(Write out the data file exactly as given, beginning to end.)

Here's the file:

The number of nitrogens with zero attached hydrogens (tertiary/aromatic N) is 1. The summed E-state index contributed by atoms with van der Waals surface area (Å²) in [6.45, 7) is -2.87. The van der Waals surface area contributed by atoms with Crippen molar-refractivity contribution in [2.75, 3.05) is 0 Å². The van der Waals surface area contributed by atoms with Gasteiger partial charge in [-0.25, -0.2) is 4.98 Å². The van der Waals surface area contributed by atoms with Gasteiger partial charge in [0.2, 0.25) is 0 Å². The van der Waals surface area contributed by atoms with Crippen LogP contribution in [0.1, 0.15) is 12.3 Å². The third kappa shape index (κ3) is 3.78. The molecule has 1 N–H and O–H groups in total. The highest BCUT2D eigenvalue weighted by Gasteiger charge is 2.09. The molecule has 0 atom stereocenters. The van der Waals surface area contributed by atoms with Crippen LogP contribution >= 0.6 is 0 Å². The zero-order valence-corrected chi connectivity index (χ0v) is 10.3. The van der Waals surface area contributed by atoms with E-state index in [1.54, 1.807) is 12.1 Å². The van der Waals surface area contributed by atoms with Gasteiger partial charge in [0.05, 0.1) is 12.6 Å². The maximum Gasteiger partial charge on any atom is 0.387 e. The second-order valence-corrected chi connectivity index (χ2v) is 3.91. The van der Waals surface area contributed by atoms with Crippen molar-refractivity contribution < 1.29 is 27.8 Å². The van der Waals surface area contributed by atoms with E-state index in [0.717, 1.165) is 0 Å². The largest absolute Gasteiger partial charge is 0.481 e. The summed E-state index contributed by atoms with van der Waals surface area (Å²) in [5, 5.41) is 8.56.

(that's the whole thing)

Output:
The number of nitrogens with zero attached hydrogens (tertiary/aromatic N) is 1. The summed E-state index contributed by atoms with van der Waals surface area (Å²) in [6.45, 7) is -2.87. The van der Waals surface area contributed by atoms with Crippen molar-refractivity contribution in [2.75, 3.05) is 0 Å². The van der Waals surface area contributed by atoms with Gasteiger partial charge in [-0.25, -0.2) is 4.98 Å². The van der Waals surface area contributed by atoms with Gasteiger partial charge in [0.2, 0.25) is 0 Å². The van der Waals surface area contributed by atoms with Crippen LogP contribution in [0.1, 0.15) is 12.3 Å². The third kappa shape index (κ3) is 3.78. The molecule has 1 N–H and O–H groups in total. The highest BCUT2D eigenvalue weighted by Gasteiger charge is 2.09. The molecule has 0 atom stereocenters. The van der Waals surface area contributed by atoms with Crippen LogP contribution >= 0.6 is 0 Å². The zero-order valence-corrected chi connectivity index (χ0v) is 10.3. The van der Waals surface area contributed by atoms with E-state index in [1.54, 1.807) is 12.1 Å². The van der Waals surface area contributed by atoms with Gasteiger partial charge in [0.05, 0.1) is 12.6 Å². The maximum Gasteiger partial charge on any atom is 0.387 e. The second-order valence-corrected chi connectivity index (χ2v) is 3.91. The van der Waals surface area contributed by atoms with Crippen molar-refractivity contribution < 1.29 is 27.8 Å². The van der Waals surface area contributed by atoms with E-state index in [0.717, 1.165) is 0 Å². The largest absolute Gasteiger partial charge is 0.481 e. The summed E-state index contributed by atoms with van der Waals surface area (Å²) in [5, 5.41) is 8.56.